Furthermore, considering the high quadrature dependence in spatio-angular integral approximations, that yields sometime to ray-effect phenomenon on results expected, a Discrete Ordinate Method (DOM) was implemented to solve the problem, regarding it simplicity, fastlness and accuracy. In order to reduce the ray effect impact on solutions, it has also been perfomed [12], by adding a new set of particular spatial-angular Gaussian quadrature to attenuate degree of ray effect in the medium. Despite the fact DOM method was developed and used, other more accurate numerical and experimental tools have been also established, like finite and volume finite element method [13-14], used for their excellent prediction results. In the same category of finite elements, Meshless method based on Petrov-Galerkin technic was done [15-16].

This paper focus on high analytical development in order to produce accurate benchmark results in case of rectangular gray semi-transparent medium, hollowed by internal rectangular cavity containing a static fluid flow. The results will enable other methods to compare with. Until now, no exact analytical solutions have been proposed on macroscopic dimensions, despite some numerical results existing in the literature developed on microscopic aspect. The method used in this work is quite similar of the method used in [1, 5] at radiative equilibrium. Nevertheless radiation intensity, flux and temperature field are calculated for each subdomain of ray attenuation in the medium, since internal rectangular cavity behaves like obstacle for ray propagation.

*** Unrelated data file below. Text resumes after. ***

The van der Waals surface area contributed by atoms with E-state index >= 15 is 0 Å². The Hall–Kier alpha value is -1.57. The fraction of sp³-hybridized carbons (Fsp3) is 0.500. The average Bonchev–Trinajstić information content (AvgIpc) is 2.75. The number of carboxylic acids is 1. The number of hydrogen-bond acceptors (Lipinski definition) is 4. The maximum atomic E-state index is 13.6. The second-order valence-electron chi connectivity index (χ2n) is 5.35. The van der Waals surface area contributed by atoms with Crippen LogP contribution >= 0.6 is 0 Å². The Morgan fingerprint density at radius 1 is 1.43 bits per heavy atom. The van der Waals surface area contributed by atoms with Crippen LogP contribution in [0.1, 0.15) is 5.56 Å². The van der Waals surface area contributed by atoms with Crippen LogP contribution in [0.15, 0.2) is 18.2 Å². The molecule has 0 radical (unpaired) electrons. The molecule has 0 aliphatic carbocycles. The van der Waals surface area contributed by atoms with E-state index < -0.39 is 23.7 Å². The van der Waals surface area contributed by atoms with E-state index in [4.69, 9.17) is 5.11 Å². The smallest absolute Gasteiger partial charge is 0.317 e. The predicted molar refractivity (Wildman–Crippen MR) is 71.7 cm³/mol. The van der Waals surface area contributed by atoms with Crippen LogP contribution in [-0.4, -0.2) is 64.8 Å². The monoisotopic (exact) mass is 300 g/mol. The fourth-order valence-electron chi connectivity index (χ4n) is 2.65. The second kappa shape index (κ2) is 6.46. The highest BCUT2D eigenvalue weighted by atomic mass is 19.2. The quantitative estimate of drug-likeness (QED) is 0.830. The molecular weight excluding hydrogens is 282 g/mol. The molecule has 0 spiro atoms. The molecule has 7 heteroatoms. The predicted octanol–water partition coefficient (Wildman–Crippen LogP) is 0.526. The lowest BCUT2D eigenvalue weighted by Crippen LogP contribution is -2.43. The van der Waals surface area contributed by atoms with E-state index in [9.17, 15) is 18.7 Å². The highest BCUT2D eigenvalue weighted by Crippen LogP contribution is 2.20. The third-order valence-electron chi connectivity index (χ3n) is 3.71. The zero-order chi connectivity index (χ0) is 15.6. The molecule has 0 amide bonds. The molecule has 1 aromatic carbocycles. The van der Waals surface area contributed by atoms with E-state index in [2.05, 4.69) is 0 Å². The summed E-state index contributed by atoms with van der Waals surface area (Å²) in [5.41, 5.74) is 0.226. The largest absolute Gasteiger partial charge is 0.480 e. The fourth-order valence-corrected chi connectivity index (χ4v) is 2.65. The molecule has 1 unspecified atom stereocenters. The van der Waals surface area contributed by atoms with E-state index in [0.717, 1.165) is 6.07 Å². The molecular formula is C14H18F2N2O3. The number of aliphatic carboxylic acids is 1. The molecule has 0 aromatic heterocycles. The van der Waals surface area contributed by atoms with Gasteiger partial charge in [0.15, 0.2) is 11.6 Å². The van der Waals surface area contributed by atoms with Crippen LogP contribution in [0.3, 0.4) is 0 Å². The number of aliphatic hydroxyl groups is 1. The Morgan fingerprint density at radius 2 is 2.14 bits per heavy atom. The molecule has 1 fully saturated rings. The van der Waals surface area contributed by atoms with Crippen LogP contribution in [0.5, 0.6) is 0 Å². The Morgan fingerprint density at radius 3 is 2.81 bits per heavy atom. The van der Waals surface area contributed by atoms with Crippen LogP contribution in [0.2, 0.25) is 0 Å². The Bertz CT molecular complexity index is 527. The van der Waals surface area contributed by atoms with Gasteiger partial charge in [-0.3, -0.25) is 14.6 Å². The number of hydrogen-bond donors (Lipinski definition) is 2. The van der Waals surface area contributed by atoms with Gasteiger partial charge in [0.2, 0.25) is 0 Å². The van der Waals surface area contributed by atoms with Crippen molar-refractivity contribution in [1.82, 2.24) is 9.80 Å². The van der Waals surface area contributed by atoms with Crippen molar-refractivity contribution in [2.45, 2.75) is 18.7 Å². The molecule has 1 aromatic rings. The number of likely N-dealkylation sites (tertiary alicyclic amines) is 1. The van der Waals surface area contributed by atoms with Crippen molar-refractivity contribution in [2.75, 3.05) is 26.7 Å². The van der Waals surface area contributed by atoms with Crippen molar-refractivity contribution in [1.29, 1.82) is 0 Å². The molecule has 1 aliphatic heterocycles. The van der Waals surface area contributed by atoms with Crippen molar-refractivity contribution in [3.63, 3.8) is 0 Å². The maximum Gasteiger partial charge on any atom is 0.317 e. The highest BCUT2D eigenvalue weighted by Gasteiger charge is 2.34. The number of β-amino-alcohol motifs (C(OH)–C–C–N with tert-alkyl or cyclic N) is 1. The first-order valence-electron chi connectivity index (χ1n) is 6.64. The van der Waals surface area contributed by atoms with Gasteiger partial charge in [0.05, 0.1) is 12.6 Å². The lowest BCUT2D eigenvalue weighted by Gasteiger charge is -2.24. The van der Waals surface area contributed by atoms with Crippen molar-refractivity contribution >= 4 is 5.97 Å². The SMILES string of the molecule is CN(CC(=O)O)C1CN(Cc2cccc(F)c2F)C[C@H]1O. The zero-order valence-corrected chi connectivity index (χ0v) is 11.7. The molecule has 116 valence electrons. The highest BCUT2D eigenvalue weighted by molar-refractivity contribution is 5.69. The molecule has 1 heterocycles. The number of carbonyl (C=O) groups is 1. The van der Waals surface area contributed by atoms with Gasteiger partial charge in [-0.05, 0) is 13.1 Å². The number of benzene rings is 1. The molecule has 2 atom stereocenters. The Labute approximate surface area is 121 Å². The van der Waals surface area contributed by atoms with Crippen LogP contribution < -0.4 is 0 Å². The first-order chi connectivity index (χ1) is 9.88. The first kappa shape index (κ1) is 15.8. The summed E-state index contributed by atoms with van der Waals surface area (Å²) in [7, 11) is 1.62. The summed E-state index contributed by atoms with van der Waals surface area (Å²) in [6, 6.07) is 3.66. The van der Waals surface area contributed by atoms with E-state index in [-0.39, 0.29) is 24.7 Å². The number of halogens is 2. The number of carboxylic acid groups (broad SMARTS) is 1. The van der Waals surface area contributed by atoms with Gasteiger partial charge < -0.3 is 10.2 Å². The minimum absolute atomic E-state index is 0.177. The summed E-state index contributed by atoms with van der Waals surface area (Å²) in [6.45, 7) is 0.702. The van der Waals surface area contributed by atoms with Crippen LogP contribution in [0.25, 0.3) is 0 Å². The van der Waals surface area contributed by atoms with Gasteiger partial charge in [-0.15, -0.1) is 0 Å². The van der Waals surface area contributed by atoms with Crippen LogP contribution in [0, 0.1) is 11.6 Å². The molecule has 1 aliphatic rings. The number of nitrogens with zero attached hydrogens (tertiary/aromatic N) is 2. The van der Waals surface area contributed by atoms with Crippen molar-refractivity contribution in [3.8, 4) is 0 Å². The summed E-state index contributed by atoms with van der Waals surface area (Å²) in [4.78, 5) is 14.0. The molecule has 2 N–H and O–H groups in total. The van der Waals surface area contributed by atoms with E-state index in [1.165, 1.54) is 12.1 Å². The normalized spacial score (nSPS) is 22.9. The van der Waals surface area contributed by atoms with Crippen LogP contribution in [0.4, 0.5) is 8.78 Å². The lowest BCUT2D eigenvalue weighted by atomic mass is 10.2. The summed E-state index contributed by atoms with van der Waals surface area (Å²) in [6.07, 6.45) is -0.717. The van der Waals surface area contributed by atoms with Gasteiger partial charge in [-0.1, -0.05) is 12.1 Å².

Thereby, for the proposed geometry, analytical calculations of radiative intensity and flux field are done for all incoming radiation from Eastern, Northern, Western and Southern radiations, at any attenuated point in the medium.